I think they were stamped prior to being issued to a regiment. Royal Armouries examples are stamped as are the British examples recently sold from the Rijksmuseum in Amsterdam.
Cheers,
Bryce
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Old 21st October 2020, 01:34 AM   #8
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One of mines.
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Old 21st October 2020, 11:57 AM   #9
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Quote:
Originally Posted by Jim McDougall
... Now that you mention it, it was the heavy cavalry disc hilt that saw some Portuguese production...
... Although the version that became famous to equip the Dragons of Chaves was the British spear pointed (Waterloo) version.
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Old 21st October 2020, 01:52 PM   #10
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Hi Guys,
Thanks for the continued interest.

Hi Bryce,
I cannot find any other detail in the punch marks although it looks like the punch had a hollow centre as the centre of the indentations are raised. There is a possible punch mark on the hilt although it is a bit vague, there may be another under the leather washer but it is too fragile to remove. I have attached a photograph of the relevant hilt area.

Hi Bviera,
Nice sword, have you found out the meaning of the lettering on the hilt?

Hi Fernando,
Do you have an image of the whole sword? Would be interesting to see it.

Hi Jim,
Thanks as usual for your interest, Your sword looks well used and it would be interesting to see if there was more info on the blade i.e acceptance marks, under the patina.

Regards,
Norman.
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Old 21st October 2020, 02:27 PM   #11
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Quote:
Originally Posted by Norman McCormick
...Hi Fernando,
Do you have an image of the whole sword? Would be interesting to see it.


.


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Old 21st October 2020, 03:04 PM   #12
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Hi Fernando,
Does the fullering go all the way to the tip? I can't make it out from the photograph.
My Regards,
Norman.
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Old 21st October 2020, 03:29 PM   #13
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Can't do any better Norman ... but i think: yes.
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Old 21st October 2020, 04:08 PM   #14
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Quote:
Originally Posted by Norman McCormick
... The scabbard and blade have file marks presumably to assign i.d to both should they get separated...

Rather crude marks, visibly made by a soldier in an ambiance of having to handle his sword back to the depot, between action episodes, to prevent the depot keeper to neglect its setup integrity ... right ? .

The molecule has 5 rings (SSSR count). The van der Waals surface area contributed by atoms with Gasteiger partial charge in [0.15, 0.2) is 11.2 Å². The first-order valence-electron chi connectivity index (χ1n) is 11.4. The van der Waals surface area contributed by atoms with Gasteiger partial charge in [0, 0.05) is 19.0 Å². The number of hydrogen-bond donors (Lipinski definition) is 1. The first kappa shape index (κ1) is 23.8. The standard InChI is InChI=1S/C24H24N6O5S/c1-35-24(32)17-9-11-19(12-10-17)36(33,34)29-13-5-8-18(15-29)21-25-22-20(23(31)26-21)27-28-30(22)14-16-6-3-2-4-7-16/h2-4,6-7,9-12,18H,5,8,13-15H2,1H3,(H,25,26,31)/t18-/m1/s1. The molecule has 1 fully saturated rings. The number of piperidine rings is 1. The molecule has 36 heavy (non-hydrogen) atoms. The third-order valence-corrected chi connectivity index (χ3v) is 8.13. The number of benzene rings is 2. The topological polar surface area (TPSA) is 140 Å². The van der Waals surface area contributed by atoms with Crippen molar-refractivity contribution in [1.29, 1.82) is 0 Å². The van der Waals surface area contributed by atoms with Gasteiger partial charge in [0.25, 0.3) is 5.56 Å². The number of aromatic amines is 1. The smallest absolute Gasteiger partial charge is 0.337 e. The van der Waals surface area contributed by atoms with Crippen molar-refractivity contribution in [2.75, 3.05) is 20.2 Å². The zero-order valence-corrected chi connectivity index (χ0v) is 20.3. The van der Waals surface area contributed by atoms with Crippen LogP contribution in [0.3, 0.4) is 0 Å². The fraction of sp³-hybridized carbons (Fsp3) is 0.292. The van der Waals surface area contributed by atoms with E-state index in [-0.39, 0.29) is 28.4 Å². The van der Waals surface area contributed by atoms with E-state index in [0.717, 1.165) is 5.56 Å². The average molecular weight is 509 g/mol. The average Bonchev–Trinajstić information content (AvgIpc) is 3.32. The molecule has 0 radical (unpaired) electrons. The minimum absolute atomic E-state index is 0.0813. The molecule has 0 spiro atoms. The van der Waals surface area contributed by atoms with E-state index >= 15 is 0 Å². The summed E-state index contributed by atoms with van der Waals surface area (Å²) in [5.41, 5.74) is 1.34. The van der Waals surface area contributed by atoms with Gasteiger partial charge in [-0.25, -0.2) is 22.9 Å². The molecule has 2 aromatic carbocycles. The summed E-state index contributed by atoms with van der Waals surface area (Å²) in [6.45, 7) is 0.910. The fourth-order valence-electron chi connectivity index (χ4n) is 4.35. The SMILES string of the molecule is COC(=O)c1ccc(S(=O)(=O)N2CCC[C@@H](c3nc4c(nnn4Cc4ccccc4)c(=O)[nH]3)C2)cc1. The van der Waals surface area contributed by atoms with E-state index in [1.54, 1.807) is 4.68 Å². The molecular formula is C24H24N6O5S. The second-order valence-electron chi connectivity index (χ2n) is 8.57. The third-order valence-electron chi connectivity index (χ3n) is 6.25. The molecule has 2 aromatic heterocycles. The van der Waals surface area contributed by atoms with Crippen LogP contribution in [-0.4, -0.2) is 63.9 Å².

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Old 21st October 2020, 04:38 PM   #15
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Quote:
Originally Posted by fernando
Rather crude marks, visibly made by a soldier in an ambiance of having to handle his sword back to the depot, between action episodes, to prevent the depot keeper to neglect its setup integrity ... right ? .


Hi Fernando,
Could be, I had a flintlock pistol with all the parts scratched with a file
III if I remember correctly. I guess so that all parts so marked would stay together but whether it was done by the maker or owner I don't know.
My Regards,
Norman.
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Old 21st October 2020, 05:22 PM   #16
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Quote:
Originally Posted by fernando
Can't do any better Norman ... but i think: yes.



Hi Fernando,
I'm not sure the example you show conforms to a P1796. It looks, to me, more like a Georgian flank officer's sword. I have looked through Richard Dellar's book, The British Cavalry Sword 1788-1912, and I can't find any example of a P1796 officer's or trooper's sabre with a full length or almost full length fuller, some variants but not like the one in your photograph. Maybe it is a particular Portuguese variation but you would know about that better than me.
My Regards,
Norman.
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Old 21st October 2020, 05:28 PM   #17
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Quote:
Originally Posted by Norman McCormick
Hi Fernando,
I'm not sure the example you show conforms to a P1796. It looks, to me, more like a Georgian flank officer's sword. I have looked through Richard Dellar's book, The British Cavalry Sword 1788-1912, and I can't find any example of a P1796 officer's or trooper's sabre with a full length or almost full length fuller, some variants but not like the one in your photograph. Maybe it is a particular Portuguese variation but you would know about that better than me.
My Regards,
Norman.

I admit i originaly posted this example to be subject of your people better recognition. Only when i went back to the source looking for a picture of the entire blade, i too raised my own doubts.
So Norman, just drop it .
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Old 21st October 2020, 05:30 PM   #18
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Quote:
Originally Posted by Norman McCormick
... Could be, I had a flintlock pistol with all the parts scratched with a file III if I remember correctly. I guess so that all parts so marked would stay together but whether it was done by the maker or owner I don't know...

I have read that, one strong argument used by Samuel Colt (a sharp dealer) to convince contract committees to prefer his revolver was that, as all every little parts were numbered, when troopers gathered on the field to clean their weapons, even if they were not so focused (read drunk) they would discern which parts to mount together.
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Old 21st October 2020, 08:25 PM   #19
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Nice sword, have you found out the meaning of the lettering on the hilt?